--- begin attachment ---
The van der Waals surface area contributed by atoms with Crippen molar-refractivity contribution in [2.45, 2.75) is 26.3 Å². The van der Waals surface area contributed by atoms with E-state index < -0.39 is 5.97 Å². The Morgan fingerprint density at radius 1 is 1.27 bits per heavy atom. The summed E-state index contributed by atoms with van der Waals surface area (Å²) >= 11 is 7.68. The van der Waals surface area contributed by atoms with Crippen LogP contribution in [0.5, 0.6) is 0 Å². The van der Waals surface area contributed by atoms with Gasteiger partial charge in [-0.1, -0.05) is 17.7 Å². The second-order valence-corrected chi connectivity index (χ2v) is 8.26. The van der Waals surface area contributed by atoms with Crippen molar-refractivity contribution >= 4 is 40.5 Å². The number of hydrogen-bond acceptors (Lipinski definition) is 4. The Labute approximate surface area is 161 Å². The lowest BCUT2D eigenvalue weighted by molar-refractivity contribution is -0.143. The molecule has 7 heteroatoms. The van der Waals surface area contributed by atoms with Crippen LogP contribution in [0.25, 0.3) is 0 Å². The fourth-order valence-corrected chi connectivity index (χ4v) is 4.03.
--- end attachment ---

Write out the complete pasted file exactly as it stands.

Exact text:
The van der Waals surface area contributed by atoms with Crippen molar-refractivity contribution in [2.45, 2.75) is 26.3 Å². The van der Waals surface area contributed by atoms with E-state index < -0.39 is 5.97 Å². The Morgan fingerprint density at radius 1 is 1.27 bits per heavy atom. The summed E-state index contributed by atoms with van der Waals surface area (Å²) >= 11 is 7.68. The van der Waals surface area contributed by atoms with Crippen LogP contribution in [0.5, 0.6) is 0 Å². The van der Waals surface area contributed by atoms with Gasteiger partial charge in [-0.1, -0.05) is 17.7 Å². The second-order valence-corrected chi connectivity index (χ2v) is 8.26. The van der Waals surface area contributed by atoms with Crippen molar-refractivity contribution >= 4 is 40.5 Å². The number of hydrogen-bond acceptors (Lipinski definition) is 4. The Labute approximate surface area is 161 Å². The lowest BCUT2D eigenvalue weighted by molar-refractivity contribution is -0.143. The molecule has 7 heteroatoms. The van der Waals surface area contributed by atoms with Crippen LogP contribution in [0.25, 0.3) is 0 Å². The fourth-order valence-corrected chi connectivity index (χ4v) is 4.03.